Ideally this relationship allows, reciprocally, for the NGO to influence the policy during its formation or review. But where NGOs secure funds for their services, activities or projects through grants, funders should not expect to exert the kind of influence they would have in a contract arrangement. A relationship through which the NGO can report on its work and experience is nonetheless still desirable.

A second issue concerns funding periods. Government funding of work within their own countries is often in the context of policies which tend not to change over long periods. In broad terms, therefore, NGOs feel that such funding should be secure over such periods, and regret that in practice it is actually often only offered on an annual (or at the very best, three-yearly) basis. This is a further way in which NGOs feel that their goals of long-term security and sustainability are undermined.

Outside government, the fact that other funders are prepared to commit funds over periods of three or more years is welcomed by NGOs.

A third issue concerns what is termed "funder faddishness" or "funder paternalism":

"Donors' funding strategies...many-a-times determine programmes, policies and priorities of the NGOs...instead of encouraging the latter to evolve their own priorities and programmes in response to their (own) analysis of the local conditions and situations"

Many funders frame their policies on their own perceptions of how their resources are best expended, and on where they feel they can secure the maximum possible impact. In the case of trusts and foundations, there may also be requirements placed upon them by the stated objectives of their founders, or the companies or endowments from which their resources are obtained. So, typically, they will have their own priorities, perceptions and objectives. NGOs point out that this has the effect of causing them to shape their work according not to their own perceptions and knowledge of needs but to the perceived interests and sensitivities of funders. Even funders having flexible mandates - including those that raise their resources through donations from the general public - are felt by NGOs to change their priorities and objectives from year to year or even more frequently, without warning or consultation. This not only distorts NGO activities - forcing them to shift from one activity to another as funder policies change - but where they actually work. One NGO worker in Asia, for example, pointed out that a number of external funders had shifted their geographical priority from one state to another: "So region A is now out and region B is in," she said, "where does that leave us ?"

Similarly, some NGO programmes supporting the development of women were adversely affected after the Rio Summit, when funding trends shifted from women to the environment.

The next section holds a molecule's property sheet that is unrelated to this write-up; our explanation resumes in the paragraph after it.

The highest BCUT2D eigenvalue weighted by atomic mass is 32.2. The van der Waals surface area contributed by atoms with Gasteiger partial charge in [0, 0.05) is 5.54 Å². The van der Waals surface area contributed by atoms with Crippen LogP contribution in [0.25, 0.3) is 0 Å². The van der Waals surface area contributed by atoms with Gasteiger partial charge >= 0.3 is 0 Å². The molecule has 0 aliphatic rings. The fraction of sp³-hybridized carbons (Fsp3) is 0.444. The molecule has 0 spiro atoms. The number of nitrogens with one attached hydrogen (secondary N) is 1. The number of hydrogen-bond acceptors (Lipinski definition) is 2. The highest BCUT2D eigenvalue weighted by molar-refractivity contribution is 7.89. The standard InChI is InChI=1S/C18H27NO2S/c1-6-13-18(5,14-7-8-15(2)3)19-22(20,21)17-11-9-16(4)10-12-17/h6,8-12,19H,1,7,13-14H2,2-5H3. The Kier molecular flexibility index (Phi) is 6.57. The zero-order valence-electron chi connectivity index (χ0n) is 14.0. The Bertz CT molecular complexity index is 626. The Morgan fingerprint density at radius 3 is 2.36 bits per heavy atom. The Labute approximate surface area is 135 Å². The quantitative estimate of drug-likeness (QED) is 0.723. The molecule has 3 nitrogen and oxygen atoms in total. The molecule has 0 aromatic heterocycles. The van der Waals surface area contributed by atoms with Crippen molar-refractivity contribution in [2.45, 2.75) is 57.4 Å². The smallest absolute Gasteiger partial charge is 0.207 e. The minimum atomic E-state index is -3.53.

Growth in funder faddishness has a number of other effects:

It undermines as well as distorts. Since many big funders publicise their work and concerns in order to secure funds from the public, their fads and perceptions therefore influence public opinion. In turn this can restrict the ability of many NGOs to raise funds directly from the public.

It confuses the distinction which should exist between contract and grant funds. NGOs often find themselves securing resources which restrict them to doing what funders determine to be needed, even when the funders describe such resources as grants.

It fosters fraudulent NGOs, the operators of which are very adept at exploiting "funder fads".

It leaves smaller NGOs at a disadvantage, especially those working in the fields of relatively unknown or unpopular causes and needs and those not in the know about what the latest funder fads are.

It fosters competition among NGOs, for NGOs having close relationships with particular funders are able to know about new trends and priorities at an early stage, and respond accordingly. Others get left out. It thus also tends to discourage positive development in the field of NGO co-operation and networking.

A final issue concerns funding purposes. NGO expenditure can often be divided into two broad headings: what can be called core or administrative costs, and what can be termed activity or programme costs. One of the reasons why NGOs are effective and efficient is that commonly, a greater proportion of their resources is expended on their activities and programmes, compared to public institutions. But this can, some NGOs feel, become a threat: an expectation grows that their administrative costs will not just be low in proportion to programme expenditure, but minimal, even non-existent.

The problem is compounded when funders, even those who make genuine grants available, impose conditions or have expectations which restrict the proportion of the funds that can be used for core, administrative expenditures. In consequence there are NGOs which are under-administered and under-managed, even by the admission of those running large-scale programmes. It leads some NGOs to think that they are valued by others not for their speed, creativity, efficiency, understanding, values and commitment, but rather because they are merely a cheap way of getting things done. It also means that NGOs often do not have sufficient resources to expend on the task of improving their governance and operations, as discussed in Chapter 6. When in consequence they are accused of mismanagement, their frustration is understandable.